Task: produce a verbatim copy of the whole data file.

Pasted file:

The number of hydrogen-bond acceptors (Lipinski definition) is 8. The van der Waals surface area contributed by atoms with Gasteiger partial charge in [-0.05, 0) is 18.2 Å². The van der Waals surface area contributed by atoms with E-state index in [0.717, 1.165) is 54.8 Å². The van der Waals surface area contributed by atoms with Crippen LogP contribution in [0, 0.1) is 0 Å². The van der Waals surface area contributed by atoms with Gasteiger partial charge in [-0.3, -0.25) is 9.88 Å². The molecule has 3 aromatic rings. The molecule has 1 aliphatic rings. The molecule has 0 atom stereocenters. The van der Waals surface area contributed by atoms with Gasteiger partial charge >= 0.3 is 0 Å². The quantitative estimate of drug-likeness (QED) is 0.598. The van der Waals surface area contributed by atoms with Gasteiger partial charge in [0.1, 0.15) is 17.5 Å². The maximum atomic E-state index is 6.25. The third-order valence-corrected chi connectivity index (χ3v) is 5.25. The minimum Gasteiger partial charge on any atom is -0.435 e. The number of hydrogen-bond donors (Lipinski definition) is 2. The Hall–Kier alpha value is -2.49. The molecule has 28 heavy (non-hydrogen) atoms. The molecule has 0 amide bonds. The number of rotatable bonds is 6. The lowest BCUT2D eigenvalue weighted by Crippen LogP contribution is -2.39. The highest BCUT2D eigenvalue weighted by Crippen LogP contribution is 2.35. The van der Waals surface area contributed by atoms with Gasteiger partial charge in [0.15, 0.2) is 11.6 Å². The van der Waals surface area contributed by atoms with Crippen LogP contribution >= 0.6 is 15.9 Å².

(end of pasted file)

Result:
The number of hydrogen-bond acceptors (Lipinski definition) is 8. The van der Waals surface area contributed by atoms with Gasteiger partial charge in [-0.05, 0) is 18.2 Å². The van der Waals surface area contributed by atoms with E-state index in [0.717, 1.165) is 54.8 Å². The van der Waals surface area contributed by atoms with Crippen LogP contribution in [0, 0.1) is 0 Å². The van der Waals surface area contributed by atoms with Gasteiger partial charge in [-0.3, -0.25) is 9.88 Å². The molecule has 3 aromatic rings. The molecule has 1 aliphatic rings. The molecule has 0 atom stereocenters. The van der Waals surface area contributed by atoms with Gasteiger partial charge >= 0.3 is 0 Å². The quantitative estimate of drug-likeness (QED) is 0.598. The van der Waals surface area contributed by atoms with Gasteiger partial charge in [0.1, 0.15) is 17.5 Å². The maximum atomic E-state index is 6.25. The third-order valence-corrected chi connectivity index (χ3v) is 5.25. The minimum Gasteiger partial charge on any atom is -0.435 e. The number of hydrogen-bond donors (Lipinski definition) is 2. The Hall–Kier alpha value is -2.49. The molecule has 28 heavy (non-hydrogen) atoms. The molecule has 0 amide bonds. The number of rotatable bonds is 6. The lowest BCUT2D eigenvalue weighted by Crippen LogP contribution is -2.39. The highest BCUT2D eigenvalue weighted by Crippen LogP contribution is 2.35. The van der Waals surface area contributed by atoms with Gasteiger partial charge in [0.15, 0.2) is 11.6 Å². The van der Waals surface area contributed by atoms with Crippen LogP contribution >= 0.6 is 15.9 Å².